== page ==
As PMA's Audit Committee Chairman, Neal C. Schneider had primary oversight over the three loss reserves analyses being conducted in late 2003. Donnelly oversaw PMA Re's internal evaluation, and reported his findings to Schneider. Donnelly only reported to Schneider for the purposes of the internal analysis. During the time the three analyses were underway, Donnelly received updates from Deloitte and Bickerstaff as they progressed with their evaluations. On an organizational level, Donnelly reported directly to Smithson who, in turn, reported directly to Anton. When Donnelly received reports from Deloitte and Bickerstaff, it was his practice to report the results to Smithson, who typically kept Anton informed.
On September 30, 2003, a meeting of the Executive Committee of the Board of Directors was held, at which all members, including Anton, were in attendance. At the meeting, Donnelly reported his preliminary recommendation, a $50-60 million reserve increase. Smithson testified the Board's reaction was that a reserve charge of $50 million would be a relatively modest loss for the quarter and would leave a profit for 2003. Smithson testified the $50 million reserve increase was ominous in that it was unexpected, but the company had revenues of about a billion dollars at that time, and the company could reasonably expect to maintain its A.M. Best ratings with that figure. The meeting minutes also reflect a $50-60 million increase in reserves would result in an after-tax earnings charge of $35-40 million, resulting in a third quarter operating loss of about $.50-.60 per share, but for the full year 2003, an expected operating earnings of $.45-.60 per share. Ex. 12. As of September 30, 2003, the Deloitte and Bickerstaff reserve analyses were still in progress, and neither firm had any preliminary recommendations. Donnelly stated at the Board meeting he believed the internal estimate likely would be within Deloitte's range. The meeting minutes reflect Smithson stated management was working on a plan to communicate PMA's reserve action, when known, to A.M. Best, and the communication would emphasize the reserves review had been comprehensive, PMA would be making some changes to resolve the company's financial issues, and the company's financial standing after the reserves increase would support the current A-minus rating.*fn7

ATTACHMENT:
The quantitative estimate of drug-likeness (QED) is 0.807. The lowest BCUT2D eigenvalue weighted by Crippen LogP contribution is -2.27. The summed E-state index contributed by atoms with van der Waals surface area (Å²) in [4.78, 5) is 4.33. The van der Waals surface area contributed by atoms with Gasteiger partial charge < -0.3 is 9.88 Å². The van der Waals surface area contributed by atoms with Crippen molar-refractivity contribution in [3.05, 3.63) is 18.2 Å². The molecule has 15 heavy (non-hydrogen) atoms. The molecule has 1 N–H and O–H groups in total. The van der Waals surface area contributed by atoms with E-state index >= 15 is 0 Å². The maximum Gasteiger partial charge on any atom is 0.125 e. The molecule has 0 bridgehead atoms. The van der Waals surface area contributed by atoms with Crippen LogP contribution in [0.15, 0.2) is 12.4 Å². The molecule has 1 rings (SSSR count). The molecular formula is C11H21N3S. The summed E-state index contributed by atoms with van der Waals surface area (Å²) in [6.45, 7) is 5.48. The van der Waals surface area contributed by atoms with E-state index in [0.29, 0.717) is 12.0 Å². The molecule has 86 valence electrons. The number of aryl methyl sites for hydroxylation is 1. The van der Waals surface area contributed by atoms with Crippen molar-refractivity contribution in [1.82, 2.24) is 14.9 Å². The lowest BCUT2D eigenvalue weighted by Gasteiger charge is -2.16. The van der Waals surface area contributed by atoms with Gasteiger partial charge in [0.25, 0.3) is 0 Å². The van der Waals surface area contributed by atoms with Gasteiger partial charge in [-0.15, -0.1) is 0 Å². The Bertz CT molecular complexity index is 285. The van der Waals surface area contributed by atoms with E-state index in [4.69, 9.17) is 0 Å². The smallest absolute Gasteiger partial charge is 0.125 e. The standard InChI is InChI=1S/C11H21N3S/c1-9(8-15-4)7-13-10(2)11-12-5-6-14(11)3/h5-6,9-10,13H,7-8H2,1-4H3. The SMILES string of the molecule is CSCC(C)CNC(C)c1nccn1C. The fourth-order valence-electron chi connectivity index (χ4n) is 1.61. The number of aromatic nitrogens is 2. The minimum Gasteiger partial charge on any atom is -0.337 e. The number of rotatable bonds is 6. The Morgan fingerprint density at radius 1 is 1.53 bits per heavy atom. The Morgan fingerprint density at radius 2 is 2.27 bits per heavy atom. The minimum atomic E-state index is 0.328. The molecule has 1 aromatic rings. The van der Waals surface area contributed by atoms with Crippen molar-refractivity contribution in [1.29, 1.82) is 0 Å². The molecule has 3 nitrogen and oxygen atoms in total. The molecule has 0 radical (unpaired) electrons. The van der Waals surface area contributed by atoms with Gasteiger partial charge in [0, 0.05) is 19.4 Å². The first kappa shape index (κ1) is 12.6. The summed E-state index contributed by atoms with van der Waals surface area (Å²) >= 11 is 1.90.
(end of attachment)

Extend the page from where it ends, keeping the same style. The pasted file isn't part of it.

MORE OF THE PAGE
Schneider, whose testimony is credible, testified that beginning on October 29, 2003, Anton removed himself from the process of governance and was not involved in any management discussions or decision-making.*fn8 Until about September 30, 2003, Anton had been heavily involved in discussions with Schneider and Donnelly about possible reserve increases. Subsequently, however, Anton prepared for retirement.
From October 29, 2003 onward, the record shows the only meeting Anton attended was a joint meeting of the Board of Trustees of PMA Foundation and the Board of Directors of PMA held at the Four Seasons Hotel before the Board of Directors dinner there on the evening of October 29, 2003. The minutes of that meeting do not reflect the reserves or the dividend was discussed. There is also no evidence in the record Anton was informed of the contents of any Audit Committee or the Board of Directors meetings taking place on October 29, 2003, and thereafter, where a reserves increase or a dividend elimination was discussed.